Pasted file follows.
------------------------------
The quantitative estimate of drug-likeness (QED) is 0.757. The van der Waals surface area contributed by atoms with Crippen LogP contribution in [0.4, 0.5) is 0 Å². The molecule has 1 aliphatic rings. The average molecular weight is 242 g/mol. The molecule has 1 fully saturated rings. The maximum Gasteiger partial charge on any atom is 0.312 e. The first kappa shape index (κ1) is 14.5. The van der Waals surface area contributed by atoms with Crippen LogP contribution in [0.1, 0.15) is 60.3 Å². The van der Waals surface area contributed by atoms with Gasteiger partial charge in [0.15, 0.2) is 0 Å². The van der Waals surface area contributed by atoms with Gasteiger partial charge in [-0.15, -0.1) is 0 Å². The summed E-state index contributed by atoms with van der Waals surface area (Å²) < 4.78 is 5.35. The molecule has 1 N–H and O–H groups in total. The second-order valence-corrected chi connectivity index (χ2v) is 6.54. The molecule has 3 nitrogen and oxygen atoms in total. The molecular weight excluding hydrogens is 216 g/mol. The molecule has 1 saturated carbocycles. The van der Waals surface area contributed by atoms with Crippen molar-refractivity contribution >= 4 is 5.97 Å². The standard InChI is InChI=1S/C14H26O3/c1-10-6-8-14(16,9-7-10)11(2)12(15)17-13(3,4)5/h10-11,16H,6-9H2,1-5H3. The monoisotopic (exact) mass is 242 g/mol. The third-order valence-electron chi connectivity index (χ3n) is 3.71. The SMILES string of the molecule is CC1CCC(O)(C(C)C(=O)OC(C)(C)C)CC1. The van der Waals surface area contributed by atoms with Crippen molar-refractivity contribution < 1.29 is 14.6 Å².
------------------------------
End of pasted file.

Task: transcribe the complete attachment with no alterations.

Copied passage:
The quantitative estimate of drug-likeness (QED) is 0.757. The van der Waals surface area contributed by atoms with Crippen LogP contribution in [0.4, 0.5) is 0 Å². The molecule has 1 aliphatic rings. The average molecular weight is 242 g/mol. The molecule has 1 fully saturated rings. The maximum Gasteiger partial charge on any atom is 0.312 e. The first kappa shape index (κ1) is 14.5. The van der Waals surface area contributed by atoms with Crippen LogP contribution in [0.1, 0.15) is 60.3 Å². The van der Waals surface area contributed by atoms with Gasteiger partial charge in [0.15, 0.2) is 0 Å². The van der Waals surface area contributed by atoms with Gasteiger partial charge in [-0.15, -0.1) is 0 Å². The summed E-state index contributed by atoms with van der Waals surface area (Å²) < 4.78 is 5.35. The molecule has 1 N–H and O–H groups in total. The second-order valence-corrected chi connectivity index (χ2v) is 6.54. The molecule has 3 nitrogen and oxygen atoms in total. The molecular weight excluding hydrogens is 216 g/mol. The molecule has 1 saturated carbocycles. The van der Waals surface area contributed by atoms with Crippen molar-refractivity contribution >= 4 is 5.97 Å². The standard InChI is InChI=1S/C14H26O3/c1-10-6-8-14(16,9-7-10)11(2)12(15)17-13(3,4)5/h10-11,16H,6-9H2,1-5H3. The monoisotopic (exact) mass is 242 g/mol. The third-order valence-electron chi connectivity index (χ3n) is 3.71. The SMILES string of the molecule is CC1CCC(O)(C(C)C(=O)OC(C)(C)C)CC1. The van der Waals surface area contributed by atoms with Crippen molar-refractivity contribution < 1.29 is 14.6 Å².